balance and fell. He was up in a moment and running down the
street as fast as though the furniture man were really chasing

"Sister!" Brother spoke excitedly. "That's the little boy I told
you about. We saw him downtown, Louise and I, when we were buying
things for the fishpond for my birthday; remember? Only he didn't
have a rag on his foot today."

"He used to be in my class at school," said Nellie. "Oh, look at
all the boxes of books!"

Brother meant to ask Nellie what the redheaded boy's name was, but
she had danced out to the van to see how large it was inside, and
when she came back Brother had forgotten his question.

"My father says an old lady is going to live here," volunteered
Francis Rider, a freckle-faced lad of ten or twelve. "She lives all
by herself, and she doesn't like noise. Her name is Miss Putnam."

Neither, they were to learn, did Miss Putnam like company,
especially that of boys and girls.

When the last piece of furniture had been carried in, and the van
had driven creakingly off down the street, the old lady, with her
head tied in the towel, was seen approaching the fence.

"That's Miss Putnam," whispered Francis.

"Get off that fence!" cried Miss Putnam, brandishing her broom.
"Get off! I'm not going to have my fence broken down by a parcel
of young ones. Go on home, I tell you!"

The children scrambled down and scattered like leaves. Francis,
when he was a safe distance up the street, put out his tongue and
made a face at Miss Putnam. The old lady continued to stand by the
gate and shake her broom threateningly as long as there was a
child in sight.

"The Collins house is rented at last," said Daddy Morrison at the
supper table that night. "I came through there on my way home from
the station, and there was a light in the kitchen window. I wonder
who has taken it?"

"I know, Daddy," answered Louise quickly. "An aunt of Mrs. Collins
has rented it. She is a Miss Putnam and she makes lovely braided
rugs for the art and craft shops in the city. Sue Loftis told me."

"Well, she's cross as--as anything!" struck in Brother severely.
"She chased us all off her fence this morning; didn't she, Betty?"

"Yes, she did," nodded Sister. "And we weren't doing a thing 'cept
watch her move in. Francis Rider stuck out his tongue at her, and
she called him a 'brat.'"

Daddy Morrison glanced at her sharply.

"Don't let me hear of either of you annoying Miss Putnam in any
way, "he said sternly. "I know how children can sometimes, without
meaning it, bother an elderly and crochety person. Miss Putnam has
every right to keep her house and yard for herself, and if she is
'cross,' as you call it, that is her affair, too. My advice to you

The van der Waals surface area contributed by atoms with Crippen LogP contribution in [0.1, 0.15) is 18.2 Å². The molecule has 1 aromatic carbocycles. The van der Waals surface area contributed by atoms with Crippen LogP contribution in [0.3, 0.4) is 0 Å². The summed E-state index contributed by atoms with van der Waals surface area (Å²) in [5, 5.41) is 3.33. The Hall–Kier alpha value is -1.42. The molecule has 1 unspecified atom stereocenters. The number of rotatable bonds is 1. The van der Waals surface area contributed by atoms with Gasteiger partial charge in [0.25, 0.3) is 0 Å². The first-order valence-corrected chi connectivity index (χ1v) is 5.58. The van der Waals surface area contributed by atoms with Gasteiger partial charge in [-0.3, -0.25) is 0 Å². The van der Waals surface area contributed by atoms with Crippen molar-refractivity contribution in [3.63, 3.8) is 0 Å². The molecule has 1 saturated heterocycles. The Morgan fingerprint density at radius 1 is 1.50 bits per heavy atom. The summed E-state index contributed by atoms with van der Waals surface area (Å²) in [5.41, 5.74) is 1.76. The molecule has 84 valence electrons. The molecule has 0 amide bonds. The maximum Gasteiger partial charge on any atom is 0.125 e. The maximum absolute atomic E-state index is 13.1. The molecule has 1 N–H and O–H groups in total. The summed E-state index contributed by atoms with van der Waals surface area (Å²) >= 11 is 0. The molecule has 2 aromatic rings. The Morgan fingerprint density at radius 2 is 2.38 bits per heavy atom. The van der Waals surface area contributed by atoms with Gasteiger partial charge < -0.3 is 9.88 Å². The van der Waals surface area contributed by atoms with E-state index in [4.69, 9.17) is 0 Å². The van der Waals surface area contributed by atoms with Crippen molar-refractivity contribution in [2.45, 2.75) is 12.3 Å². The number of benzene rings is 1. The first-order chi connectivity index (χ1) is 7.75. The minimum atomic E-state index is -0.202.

youngsters is to stay away from the Collins house."

"Now will you be good?" said Ralph, catching Sister by her short
skirts as she attempted to slip past him as he sat in one of the
comfortable porch rockers.

The family had scattered after supper, and only Ralph and Jimmie
were on the front porch.

"The day after a party is always unlucky," observed Jimmie,
tweaking his little sister's hair-ribbon playfully. "You and
Brother have had more than your share of scolding today, haven't
you, Sister?"

To his surprise, and Ralph's, Sister's small foot in its patent
leather slipper and white sock struck at him viciously.

"Why, Elizabeth Morrison!" exclaimed Ralph, lifting the little
girl to his lap and holding her firmly there in spite of her
struggles. "I'm astonished at you. What are you kicking Jimmie

"Go way!" cried Sister furiously, as Jimmie tried to see her face.
"Go way--you're a mean, hateful boy!"

"Quit it!" commanded Ralph, giving her a little shake. "Stop
acting like this, Sister, or I'll take you in and put you to bed!"

Sister knew he was quite capable of doing this very thing and she
stopped struggling.

"Jimmie is just as mean!" she sobbed, burying her head in Ralph's

"What have I done?" demanded Jimmie, much surprised.

"You've gone and put a padlock on the barn door!" flashed Sister,
sitting up and drying her eyes.

Jimmie laughed, and Ralph laughed a little too.

"Well, I haven't locked the door for the reason you think,"
explained Jimmie kindly. "It isn't just to keep you and Brother
out, Sister. I'm making you something nice, and I don't want you
to see it until it is all finished."

"All right," conceded Sister graciously. "I thought maybe you
didn't want Brother and me to play in the barn."

"No hard feelings, then?" inquired Jimmie, holding out his hand.

And--"No hard feelings," admitted Sister, smiling after the "salt-
water shower."



The "haunted" house continued to be an attraction to the children
of the neighborhood even after Miss Putnam moved in, and the ghost
might reasonably be supposed to have moved out. Alas, it was Miss
Putnam herself who now supplied the thrills.

Miss Putnam, you see, had never had much to do with children, and
she thought she disliked them very much indeed. Boys, in her
opinion, made a great deal of noise and girls always giggled and
were silly. So whenever she saw a child hanging over her gate, or
even stopping to glance at her house, she was apt to come charging
out at them with a broom. The younger ones were afraid of her and
the older, larger boys naughtily enjoyed provoking the poor old
lady. So it was soon a common sight to see several boys flying up
the street, Miss Putnam after them, waving her broom wildly.

Brother and Sister, mindful of Daddy Morrison's warning, never
actually did anything to make Miss Putnam chase them. But it must
be confessed that they used to walk through the street on which
she lived, in the hope of seeing her chase someone. Ridgeway was a